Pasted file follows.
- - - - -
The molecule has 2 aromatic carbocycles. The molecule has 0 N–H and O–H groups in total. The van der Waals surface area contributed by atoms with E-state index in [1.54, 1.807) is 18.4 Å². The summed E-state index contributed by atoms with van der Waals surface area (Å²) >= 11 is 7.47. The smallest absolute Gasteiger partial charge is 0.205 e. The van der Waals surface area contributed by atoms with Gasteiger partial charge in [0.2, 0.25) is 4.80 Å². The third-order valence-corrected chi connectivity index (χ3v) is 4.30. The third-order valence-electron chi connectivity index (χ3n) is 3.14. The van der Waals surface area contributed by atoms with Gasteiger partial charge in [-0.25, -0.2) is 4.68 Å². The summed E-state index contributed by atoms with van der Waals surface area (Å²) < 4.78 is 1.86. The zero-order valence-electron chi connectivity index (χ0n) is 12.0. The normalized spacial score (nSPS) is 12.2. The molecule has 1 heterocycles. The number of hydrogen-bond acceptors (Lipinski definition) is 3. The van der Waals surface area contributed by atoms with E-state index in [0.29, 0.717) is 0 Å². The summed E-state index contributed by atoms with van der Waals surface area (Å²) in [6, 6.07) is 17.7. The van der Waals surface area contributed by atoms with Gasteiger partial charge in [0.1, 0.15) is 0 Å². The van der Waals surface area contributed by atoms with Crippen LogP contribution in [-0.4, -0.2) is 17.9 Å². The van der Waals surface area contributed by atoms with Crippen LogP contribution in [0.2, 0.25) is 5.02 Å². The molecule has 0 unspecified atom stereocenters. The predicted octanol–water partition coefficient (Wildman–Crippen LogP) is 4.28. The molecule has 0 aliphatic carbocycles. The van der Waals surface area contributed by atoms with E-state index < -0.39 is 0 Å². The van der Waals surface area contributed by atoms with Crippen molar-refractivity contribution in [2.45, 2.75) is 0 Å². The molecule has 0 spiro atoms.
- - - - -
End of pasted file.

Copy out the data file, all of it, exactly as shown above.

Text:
The molecule has 2 aromatic carbocycles. The molecule has 0 N–H and O–H groups in total. The van der Waals surface area contributed by atoms with E-state index in [1.54, 1.807) is 18.4 Å². The summed E-state index contributed by atoms with van der Waals surface area (Å²) >= 11 is 7.47. The smallest absolute Gasteiger partial charge is 0.205 e. The van der Waals surface area contributed by atoms with Gasteiger partial charge in [0.2, 0.25) is 4.80 Å². The third-order valence-corrected chi connectivity index (χ3v) is 4.30. The third-order valence-electron chi connectivity index (χ3n) is 3.14. The van der Waals surface area contributed by atoms with Gasteiger partial charge in [-0.25, -0.2) is 4.68 Å². The summed E-state index contributed by atoms with van der Waals surface area (Å²) < 4.78 is 1.86. The zero-order valence-electron chi connectivity index (χ0n) is 12.0. The normalized spacial score (nSPS) is 12.2. The molecule has 1 heterocycles. The number of hydrogen-bond acceptors (Lipinski definition) is 3. The van der Waals surface area contributed by atoms with E-state index in [0.29, 0.717) is 0 Å². The summed E-state index contributed by atoms with van der Waals surface area (Å²) in [6, 6.07) is 17.7. The van der Waals surface area contributed by atoms with Gasteiger partial charge in [0.1, 0.15) is 0 Å². The van der Waals surface area contributed by atoms with Crippen LogP contribution in [-0.4, -0.2) is 17.9 Å². The van der Waals surface area contributed by atoms with Crippen LogP contribution in [0.2, 0.25) is 5.02 Å². The molecule has 0 unspecified atom stereocenters. The predicted octanol–water partition coefficient (Wildman–Crippen LogP) is 4.28. The molecule has 0 aliphatic carbocycles. The van der Waals surface area contributed by atoms with E-state index < -0.39 is 0 Å². The van der Waals surface area contributed by atoms with Crippen molar-refractivity contribution in [2.45, 2.75) is 0 Å². The molecule has 0 spiro atoms.